The gunman who killed four people in Tanzania's financial capital Dar es Salaam last week before being shot dead was "a terrorist" who became radicalised through the internet, police said Thursday.
The assailant -- identified by police as Hamza Mohamed -- went on a rampage on August 25, killing three officers and a private security guard in the city's diplomatic quarter, in a rare attack in the East African nation.
"Our investigations have revealed that Hamza Mohamed was a person who had a secret life with all indicators of terrorism," the director of criminal investigations, Camillus Wambura, told journalists.
Wambura described the man as "a terrorist."
"He spent much of his time to learn about the kinds of terrorism incidents such as those conducted by Al-Shabaab and ISIS through the internet, like many terrorists do," Wambura said.
In addition to the four dead, six other people were injured in the shooting spree, which took place near the entrance of the French embassy.
Footage aired on local media showed a man in a checked shirt and white Islamic cap armed with an assault rifle roaming the street near a city bus.
"The man appeared like a sheikh with a white cap. He passed near me without greeting and when I greeted him he did not reply. He was sweating. After a short while, we heard firing," said one witness who declined to be named.
Dozens of police officers, politicians and Tanzanian citizens gathered on Friday at a ceremony to pay their last respects to the slain officers and eulogise them.
"If the parents did their responsibility, what Hamza did could not have happened," police chief Simon Sirro told mourners.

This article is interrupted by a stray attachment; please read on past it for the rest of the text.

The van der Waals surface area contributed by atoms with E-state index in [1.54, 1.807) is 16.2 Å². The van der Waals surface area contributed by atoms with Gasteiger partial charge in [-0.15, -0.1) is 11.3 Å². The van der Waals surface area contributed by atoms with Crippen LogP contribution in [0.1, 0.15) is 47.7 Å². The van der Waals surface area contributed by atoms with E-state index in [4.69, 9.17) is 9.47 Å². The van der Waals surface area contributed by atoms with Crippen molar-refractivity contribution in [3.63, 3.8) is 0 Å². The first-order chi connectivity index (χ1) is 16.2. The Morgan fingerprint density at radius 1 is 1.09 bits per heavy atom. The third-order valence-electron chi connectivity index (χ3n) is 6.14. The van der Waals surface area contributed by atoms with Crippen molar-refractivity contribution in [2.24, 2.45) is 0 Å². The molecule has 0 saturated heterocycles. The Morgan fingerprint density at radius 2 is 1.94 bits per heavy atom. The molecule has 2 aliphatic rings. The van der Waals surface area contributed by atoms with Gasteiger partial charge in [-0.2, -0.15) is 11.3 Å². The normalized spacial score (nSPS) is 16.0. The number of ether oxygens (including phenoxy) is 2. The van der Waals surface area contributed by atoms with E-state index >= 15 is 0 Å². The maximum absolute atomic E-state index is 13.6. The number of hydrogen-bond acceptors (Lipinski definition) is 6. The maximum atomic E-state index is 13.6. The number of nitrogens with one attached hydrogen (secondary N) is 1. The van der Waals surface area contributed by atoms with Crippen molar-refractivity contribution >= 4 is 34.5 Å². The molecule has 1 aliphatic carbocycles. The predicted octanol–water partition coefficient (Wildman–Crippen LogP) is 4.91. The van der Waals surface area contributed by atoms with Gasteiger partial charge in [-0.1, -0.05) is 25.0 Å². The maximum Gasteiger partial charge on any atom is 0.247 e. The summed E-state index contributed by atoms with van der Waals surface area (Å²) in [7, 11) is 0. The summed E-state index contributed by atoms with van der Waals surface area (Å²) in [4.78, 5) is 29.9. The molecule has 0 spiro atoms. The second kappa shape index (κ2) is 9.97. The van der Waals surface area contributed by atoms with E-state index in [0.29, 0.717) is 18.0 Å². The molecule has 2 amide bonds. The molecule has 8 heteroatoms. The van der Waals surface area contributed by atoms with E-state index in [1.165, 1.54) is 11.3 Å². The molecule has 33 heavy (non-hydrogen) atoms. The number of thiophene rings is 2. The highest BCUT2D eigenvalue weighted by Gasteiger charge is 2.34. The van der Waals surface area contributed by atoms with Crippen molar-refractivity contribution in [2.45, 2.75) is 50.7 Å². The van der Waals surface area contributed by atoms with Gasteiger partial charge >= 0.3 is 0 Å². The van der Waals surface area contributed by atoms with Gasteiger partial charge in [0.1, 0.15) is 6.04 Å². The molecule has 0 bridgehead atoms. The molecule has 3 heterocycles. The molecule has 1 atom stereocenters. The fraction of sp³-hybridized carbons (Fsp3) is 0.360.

Neighbours have expressed shock at the shooting, saying the attacker lived with his mother in a flat about two kilometres (just over over one mile) from where the incident took place.
"I knew him since he was a young boy. There was a time he disappeared until he came back recently," taxi driver Omary Issa said.
"He was an ordinary person whom we interacted like any other neighbour. I was really shocked," he added.
The shooting took place shortly after President Samia Suluhu Hassan hosted a meeting in Dar es Salaam of senior officers.
Hassan expressed her condolences, as did the US ambassador to Tanzania, Donald Wright, who called the attack "senseless" and tweeted his "deepest thanks to the brave law enforcement personnel who brought an end to the rampage."
Such attacks are relatively rare in Tanzania, which has been largely peaceful in contrast to its volatile neighbours such as Mozambique.
Jihadists have been battering Mozambique's gas-rich Cabo Delgado province since 2017, killing more than 1,300 civilians and prompting hundreds of thousands of people to flee.
Known locally as Al-Shabaab -- but with no relation to the Somali group of the same name -- the IS-linked militants have conducted several brazen raids on towns and villages in an apparent bid to establish an Islamic caliphate.
In October, about 300 jihadists from the IS-affiliated Islamic State Central Africa Province (ISCAP) attacked a police station in Mtwara near the Mozambican border, Tanzanian officials said.
The Islamists have carried out a string of small-scale attacks in Tanzania, including targeted killings of police and administrative officials in the eastern district of Kibiti in 2016 and 2017.